Why does the Co-op still sell products in plastic packaging and provide plastic bags?


Bill Genné, North Store Manager
Kyle Mays, Produce Manager, North Store

Sustainability is one of the Co-op’s core values and we are continually working to reduce our footprint on the environment.

Certain products, like berries and some greens, still come in plastic packaging from our suppliers and it is important to us to still provide access to these products for our customers. Very few of our local farms use plastic packaging and we are coordinating with multiple suppliers and vendors to encourage use of alternate packaging material instead of plastic, and hope in the future those options will increase and the use of plastic packaging will decrease.

We still provide plastic bags and containers for produce, bulk, and deli items to customers. We have actively looked for more sustainable options with some success, but the two main challenges that have prevented us from switching over include the fact that many of the compostable/alternative offerings contain GMO ingredients and that few of them are actually accepted in food/yard waste from Republic/Allied Waste services locally. Unfortunately, the source materials for the bags we’ve found are about 85% more expensive, which translates to about $28,000/year for our stores. We will continue to review and consider our options as advances are made in compostable bags technology.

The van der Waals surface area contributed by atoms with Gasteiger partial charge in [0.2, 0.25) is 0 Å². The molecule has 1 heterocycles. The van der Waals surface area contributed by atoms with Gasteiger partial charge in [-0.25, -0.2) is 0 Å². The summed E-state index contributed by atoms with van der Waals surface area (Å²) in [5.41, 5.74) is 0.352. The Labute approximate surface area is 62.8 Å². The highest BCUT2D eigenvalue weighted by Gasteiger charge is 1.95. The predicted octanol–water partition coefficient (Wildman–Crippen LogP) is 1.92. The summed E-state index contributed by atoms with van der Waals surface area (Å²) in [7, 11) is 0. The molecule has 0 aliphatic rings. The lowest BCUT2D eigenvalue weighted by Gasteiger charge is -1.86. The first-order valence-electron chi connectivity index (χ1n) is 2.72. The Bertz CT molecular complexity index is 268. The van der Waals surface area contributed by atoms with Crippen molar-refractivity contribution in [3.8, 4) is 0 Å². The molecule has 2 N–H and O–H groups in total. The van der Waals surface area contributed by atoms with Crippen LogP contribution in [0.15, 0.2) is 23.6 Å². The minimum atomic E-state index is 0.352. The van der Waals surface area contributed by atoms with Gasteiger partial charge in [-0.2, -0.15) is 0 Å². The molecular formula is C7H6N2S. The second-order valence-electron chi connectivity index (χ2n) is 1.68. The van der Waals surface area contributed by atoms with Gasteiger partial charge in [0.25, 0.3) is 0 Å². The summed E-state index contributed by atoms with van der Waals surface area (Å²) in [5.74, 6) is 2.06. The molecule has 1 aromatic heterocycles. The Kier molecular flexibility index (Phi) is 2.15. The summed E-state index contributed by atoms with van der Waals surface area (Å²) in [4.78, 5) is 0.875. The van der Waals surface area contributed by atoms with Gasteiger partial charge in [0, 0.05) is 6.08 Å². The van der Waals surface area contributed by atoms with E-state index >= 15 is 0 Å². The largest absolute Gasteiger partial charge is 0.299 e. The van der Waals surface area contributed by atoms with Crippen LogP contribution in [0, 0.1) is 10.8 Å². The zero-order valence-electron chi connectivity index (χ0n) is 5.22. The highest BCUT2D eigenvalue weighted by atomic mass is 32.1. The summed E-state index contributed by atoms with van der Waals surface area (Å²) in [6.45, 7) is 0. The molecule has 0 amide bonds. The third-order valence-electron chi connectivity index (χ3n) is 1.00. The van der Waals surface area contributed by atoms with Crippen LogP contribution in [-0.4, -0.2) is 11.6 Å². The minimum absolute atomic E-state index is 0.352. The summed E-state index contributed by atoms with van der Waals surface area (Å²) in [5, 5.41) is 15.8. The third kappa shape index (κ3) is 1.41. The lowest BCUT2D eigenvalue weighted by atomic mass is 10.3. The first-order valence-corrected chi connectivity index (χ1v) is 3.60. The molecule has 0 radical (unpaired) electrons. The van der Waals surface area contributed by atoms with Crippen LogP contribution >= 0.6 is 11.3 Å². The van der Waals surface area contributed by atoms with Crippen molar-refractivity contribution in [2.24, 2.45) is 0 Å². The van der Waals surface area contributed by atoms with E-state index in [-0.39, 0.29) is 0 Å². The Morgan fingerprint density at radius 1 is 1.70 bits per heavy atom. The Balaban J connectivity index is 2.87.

Reducing and re-using are still much better options than recycling and we greatly appreciate our shoppers choosing options with minimal or no packaging and, where allowed by health department code, bringing their own bags, containers, and receptacles with them. We are very disappointed to no longer be able to accept plastic and glass containers from the community to sanitize and put out for customer reuse, as we did for many years. The Co-op is required to follow regulations outlined by the Oregon Department of Agriculture on this matter. Input from community members on a local and national level can also help make progress towards eliminating the use of plastic. If you are passionate about this topic, we encourage you to contact your local and state politicians and bring it up at community meetings. Ask your elected officials, “What are you doing to bring sustainable, renewable industry to Oregon to help combat waste and climate change?”